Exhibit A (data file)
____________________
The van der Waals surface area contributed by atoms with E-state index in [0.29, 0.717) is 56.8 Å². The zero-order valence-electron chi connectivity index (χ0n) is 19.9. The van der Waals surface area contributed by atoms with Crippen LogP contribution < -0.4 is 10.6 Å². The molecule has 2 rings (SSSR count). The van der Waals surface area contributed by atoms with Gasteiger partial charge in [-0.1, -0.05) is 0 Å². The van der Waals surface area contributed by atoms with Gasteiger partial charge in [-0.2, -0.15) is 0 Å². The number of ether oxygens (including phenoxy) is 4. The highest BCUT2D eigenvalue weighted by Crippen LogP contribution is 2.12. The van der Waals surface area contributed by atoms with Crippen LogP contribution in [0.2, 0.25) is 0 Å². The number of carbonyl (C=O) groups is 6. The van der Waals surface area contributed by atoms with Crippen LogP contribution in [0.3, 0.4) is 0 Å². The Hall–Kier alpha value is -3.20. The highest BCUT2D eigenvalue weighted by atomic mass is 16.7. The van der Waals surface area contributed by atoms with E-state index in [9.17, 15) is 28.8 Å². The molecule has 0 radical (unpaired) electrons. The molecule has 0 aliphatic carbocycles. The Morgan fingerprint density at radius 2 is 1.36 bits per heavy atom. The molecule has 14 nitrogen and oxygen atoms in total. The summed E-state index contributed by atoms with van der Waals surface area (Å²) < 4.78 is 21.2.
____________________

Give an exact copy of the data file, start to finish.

The van der Waals surface area contributed by atoms with E-state index in [0.29, 0.717) is 56.8 Å². The zero-order valence-electron chi connectivity index (χ0n) is 19.9. The van der Waals surface area contributed by atoms with Crippen LogP contribution < -0.4 is 10.6 Å². The molecule has 2 rings (SSSR count). The van der Waals surface area contributed by atoms with Gasteiger partial charge in [-0.1, -0.05) is 0 Å². The van der Waals surface area contributed by atoms with Gasteiger partial charge in [-0.2, -0.15) is 0 Å². The number of ether oxygens (including phenoxy) is 4. The highest BCUT2D eigenvalue weighted by Crippen LogP contribution is 2.12. The van der Waals surface area contributed by atoms with Crippen LogP contribution in [0.2, 0.25) is 0 Å². The number of carbonyl (C=O) groups is 6. The van der Waals surface area contributed by atoms with Crippen LogP contribution in [0.3, 0.4) is 0 Å². The Hall–Kier alpha value is -3.20. The highest BCUT2D eigenvalue weighted by atomic mass is 16.7. The van der Waals surface area contributed by atoms with E-state index in [9.17, 15) is 28.8 Å². The molecule has 0 radical (unpaired) electrons. The molecule has 0 aliphatic carbocycles. The Morgan fingerprint density at radius 2 is 1.36 bits per heavy atom. The molecule has 14 nitrogen and oxygen atoms in total. The summed E-state index contributed by atoms with van der Waals surface area (Å²) < 4.78 is 21.2.